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Barr: No special counsel needed on election fraud or Hunter Biden

The attorney general answered questions from reporters two days before he is set to leave office.
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Attorney General William Barr speaks in Washington on Monday.Michael Reynolds / AFP - Getty Images

Attorney General William Barr undercut President Donald Trump's election conspiracy theories Monday, saying he would not appoint special counsels to investigate allegations of election fraud or Hunter Biden because there is no need.

Trump has yet to concede the election, and some allies have even suggested that the federal government seize voting machines. Over the weekend, Trump met with appellate lawyer Sidney Powell about a potential voter fraud investigation.

Pressed by reporters about a special counsel investigation, voter fraud and talk of seizing voting machines, Barr offered little support for any such moves.

"I see no basis now for seizing machines by the federal government — wholesale seizure of machines by the federal government," he said, adding that he stood by his statement that there was no widespread fraud that would affect the outcome of the election.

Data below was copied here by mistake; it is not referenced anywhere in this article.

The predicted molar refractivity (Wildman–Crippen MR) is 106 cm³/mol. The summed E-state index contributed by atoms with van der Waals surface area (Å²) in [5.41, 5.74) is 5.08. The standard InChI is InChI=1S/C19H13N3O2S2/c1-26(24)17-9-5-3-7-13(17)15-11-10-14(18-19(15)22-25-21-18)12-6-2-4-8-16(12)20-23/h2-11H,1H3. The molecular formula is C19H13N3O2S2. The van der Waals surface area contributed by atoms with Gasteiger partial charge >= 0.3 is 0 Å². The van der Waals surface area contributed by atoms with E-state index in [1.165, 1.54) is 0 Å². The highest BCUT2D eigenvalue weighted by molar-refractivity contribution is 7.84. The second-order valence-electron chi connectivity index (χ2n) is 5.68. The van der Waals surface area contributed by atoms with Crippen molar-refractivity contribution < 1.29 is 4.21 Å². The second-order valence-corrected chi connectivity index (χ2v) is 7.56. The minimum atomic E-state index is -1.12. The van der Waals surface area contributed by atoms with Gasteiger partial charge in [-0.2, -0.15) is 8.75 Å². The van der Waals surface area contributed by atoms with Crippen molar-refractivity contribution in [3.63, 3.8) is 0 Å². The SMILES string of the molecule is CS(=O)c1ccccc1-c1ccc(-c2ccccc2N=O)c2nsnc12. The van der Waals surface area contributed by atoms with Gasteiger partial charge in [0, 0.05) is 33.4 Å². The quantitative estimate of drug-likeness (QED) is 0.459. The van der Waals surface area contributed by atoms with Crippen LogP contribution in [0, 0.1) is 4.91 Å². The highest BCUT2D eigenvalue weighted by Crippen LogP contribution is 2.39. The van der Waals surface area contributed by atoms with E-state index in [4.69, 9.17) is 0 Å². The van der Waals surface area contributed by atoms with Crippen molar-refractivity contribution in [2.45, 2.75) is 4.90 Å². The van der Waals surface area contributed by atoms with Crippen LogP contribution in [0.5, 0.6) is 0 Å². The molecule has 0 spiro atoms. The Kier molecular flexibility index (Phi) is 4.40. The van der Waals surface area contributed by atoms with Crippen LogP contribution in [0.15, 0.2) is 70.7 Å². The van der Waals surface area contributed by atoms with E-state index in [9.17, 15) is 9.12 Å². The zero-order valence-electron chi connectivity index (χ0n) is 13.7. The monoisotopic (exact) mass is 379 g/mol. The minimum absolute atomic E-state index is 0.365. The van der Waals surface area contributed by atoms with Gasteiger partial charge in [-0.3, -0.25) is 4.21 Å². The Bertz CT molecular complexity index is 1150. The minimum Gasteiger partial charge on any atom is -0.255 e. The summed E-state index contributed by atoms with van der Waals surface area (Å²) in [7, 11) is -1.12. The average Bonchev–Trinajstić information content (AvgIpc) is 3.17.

"If I thought a special counsel at this stage was the right tool and was appropriate, I would do — I would name one, but I haven't, and I'm not going to," he said.

Trump tweeted last week that Barr would be leaving as attorney general two days before Christmas; Deputy Attorney General Jeff Rosen will serve as acting attorney general for the final weeks of Trump's term.

Trump has spent months arguing that there was widespread voter fraud in the election, baselessly claiming that he lost because of it. Barr, who entertained the possibility of fraud earlier this year, broke with Trump this month, saying there was no evidence of widespread fraud.

Trump has also claimed without evidence that President-elect Joe Biden corruptly boosted his son's business work overseas when he was vice president and that Hunter Biden was being paid off by foreign governments.

Barr has said authorities were properly handling an investigation into the younger Biden's taxes, and he dismissed a question about a special counsel's investigation.

"To the extent that there is an investigation, I think that it's being handled responsibly and professionally currently within the department, and, to this point, I have not seen a reason to appoint a special counsel, and I have no plan to do so before I leave," he said.

Federal authorities investigating Hunter Biden's taxes are examining his business dealings in China, NBC News has reported.

The investigation, which Hunter Biden announced Wednesday, was opened in 2018, the year before his father announced his candidacy for president, a source said. The inquiry was already in motion when Barr was appointed attorney general.